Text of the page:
RC3, RG3 might be able to eliminate the need for color balence on camera to air systems assuming the lighting stays the same color temp, but that is not always the case between house and stage for event shoots. The bigger issue though is the need for a shading station. Is there a way to accomplish that currently, or would it require something like a RedMote Station?
    I'm just an Engineering student that happens to work at a local low budget class A TV station, but I dream of a day when we too can join the REDvolution and become a true REDuser.

    Senior Mechanical Engineering, Walla Walla University.
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  8. #8  
    Senior Member Joseph Ward's Avatar
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    I and others have and will always want Red to include a LIVE BROADCASTING capability for their cameras. They have stated that this may come true, when is another story. Here is the last of any such news. Recon Proxy Module.

    http://www.reduser.net/forum/showthr...3-Proxy-Module
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  9. #9  
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    It is nice to see they considered stuff that can help in live broadcast, but I don't see that module as really much use for live without the functionality I am calling for. It would be great to see a red wireless streaming solution, but that only works for smaller projects where shading and color can be done in camera. HD-SDI is the standard for broadcast, the only time h264 would be tollerated would be for wireless roving cameras where low latency is necissary. Any other use would not call for an on camera module, but a rack unit connected to the program output. We just need to be able to get the on screen menus down to the basement production room or out to the broadcast truck with a remote to controll the main functions. Theoretically this could be done with a Sdi adapter for the evf port and a network extender for the redmote, but that would require development support from RED and I would rather see a triax or other single cable solution from RED. One cable for signal to mixer, menu overlays and remote control. If this was availible I could personally make recomendations to several studios and stations to go red and it would more then half their upgrade cost. This represents well over 15+ scarlets.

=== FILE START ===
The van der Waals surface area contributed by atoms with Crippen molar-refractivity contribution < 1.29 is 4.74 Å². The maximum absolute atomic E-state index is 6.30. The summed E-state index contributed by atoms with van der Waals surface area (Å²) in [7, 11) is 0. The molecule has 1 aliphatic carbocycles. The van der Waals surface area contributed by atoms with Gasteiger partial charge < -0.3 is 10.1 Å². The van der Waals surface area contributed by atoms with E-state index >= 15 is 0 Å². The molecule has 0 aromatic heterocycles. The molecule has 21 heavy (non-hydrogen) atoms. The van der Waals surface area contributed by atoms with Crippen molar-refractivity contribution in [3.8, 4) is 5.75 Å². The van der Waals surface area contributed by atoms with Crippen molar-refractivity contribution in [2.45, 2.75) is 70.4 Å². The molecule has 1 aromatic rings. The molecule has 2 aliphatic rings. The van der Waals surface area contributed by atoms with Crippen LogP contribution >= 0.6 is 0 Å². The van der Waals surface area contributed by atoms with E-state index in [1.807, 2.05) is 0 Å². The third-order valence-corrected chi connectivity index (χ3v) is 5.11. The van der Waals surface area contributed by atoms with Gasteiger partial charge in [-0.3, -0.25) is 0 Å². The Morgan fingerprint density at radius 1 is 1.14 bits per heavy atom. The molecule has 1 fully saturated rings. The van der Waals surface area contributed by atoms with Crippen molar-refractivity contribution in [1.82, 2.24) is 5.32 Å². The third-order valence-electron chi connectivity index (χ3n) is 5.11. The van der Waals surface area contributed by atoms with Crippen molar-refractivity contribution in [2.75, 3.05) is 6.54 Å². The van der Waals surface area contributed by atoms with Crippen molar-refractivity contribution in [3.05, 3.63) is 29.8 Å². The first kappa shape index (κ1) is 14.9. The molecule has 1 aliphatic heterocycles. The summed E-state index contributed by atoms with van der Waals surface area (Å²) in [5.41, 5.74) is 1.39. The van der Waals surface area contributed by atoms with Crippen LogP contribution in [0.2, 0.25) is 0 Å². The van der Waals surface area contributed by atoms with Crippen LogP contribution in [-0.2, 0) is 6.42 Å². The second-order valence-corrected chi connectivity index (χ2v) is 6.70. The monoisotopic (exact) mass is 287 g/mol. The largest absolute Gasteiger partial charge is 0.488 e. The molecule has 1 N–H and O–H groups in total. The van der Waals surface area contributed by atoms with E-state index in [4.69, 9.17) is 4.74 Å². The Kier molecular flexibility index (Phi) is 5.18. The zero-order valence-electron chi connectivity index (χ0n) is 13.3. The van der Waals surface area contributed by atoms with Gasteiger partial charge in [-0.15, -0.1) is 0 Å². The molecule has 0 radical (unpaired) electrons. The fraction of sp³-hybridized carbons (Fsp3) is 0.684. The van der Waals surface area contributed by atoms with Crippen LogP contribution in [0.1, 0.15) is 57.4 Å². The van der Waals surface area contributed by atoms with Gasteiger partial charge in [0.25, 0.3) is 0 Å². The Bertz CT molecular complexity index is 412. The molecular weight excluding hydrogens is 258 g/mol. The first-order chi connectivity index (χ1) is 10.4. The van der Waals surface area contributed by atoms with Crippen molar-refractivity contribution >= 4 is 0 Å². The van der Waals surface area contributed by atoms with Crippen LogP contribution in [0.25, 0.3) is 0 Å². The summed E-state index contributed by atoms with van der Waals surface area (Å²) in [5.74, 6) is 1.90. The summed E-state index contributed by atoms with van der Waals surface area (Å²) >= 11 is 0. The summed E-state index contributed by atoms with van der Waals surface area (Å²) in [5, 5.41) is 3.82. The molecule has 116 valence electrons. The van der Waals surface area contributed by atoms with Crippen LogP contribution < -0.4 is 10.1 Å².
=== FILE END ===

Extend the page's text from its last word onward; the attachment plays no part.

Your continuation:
I'm just an Engineering student that happens to work at a local low budget class A TV station, but I dream of a day when we too can join the REDvolution and become a true REDuser.

    Senior Mechanical Engineering, Walla Walla University.
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  10. #10  
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    I guess another question is what other reasons would prevent Epic or Scarlet from being used on a broadcast event style shoot? From what I have gathered, the main issues are shallow DOF, no 1080i, and no RCU/CCU. The DOF is the only issue that can't be fixed fairly easily and from other reading on this forum, it can be compensated for by stopping down and or sensor crop. With scarlet available cost is not an issue either. I don't know of any sizable productions that use cameras cheaper then the $15-$20k price range. Is there anything else that prohibits RED from entering this market? I understand RED's focus on cinema as their core business, but why wouldn't they want to broaden their costumer base with a few accessories. I hope RED isn't developing a cinema exclusive attitude like some of my friends have started to think. There are actually professionals in other fields too...
    I'm just an Engineering student that happens to work at a local low budget class A TV station, but I dream of a day when we too can join the REDvolution and become a true REDuser.

    Senior Mechanical Engineering, Walla Walla University.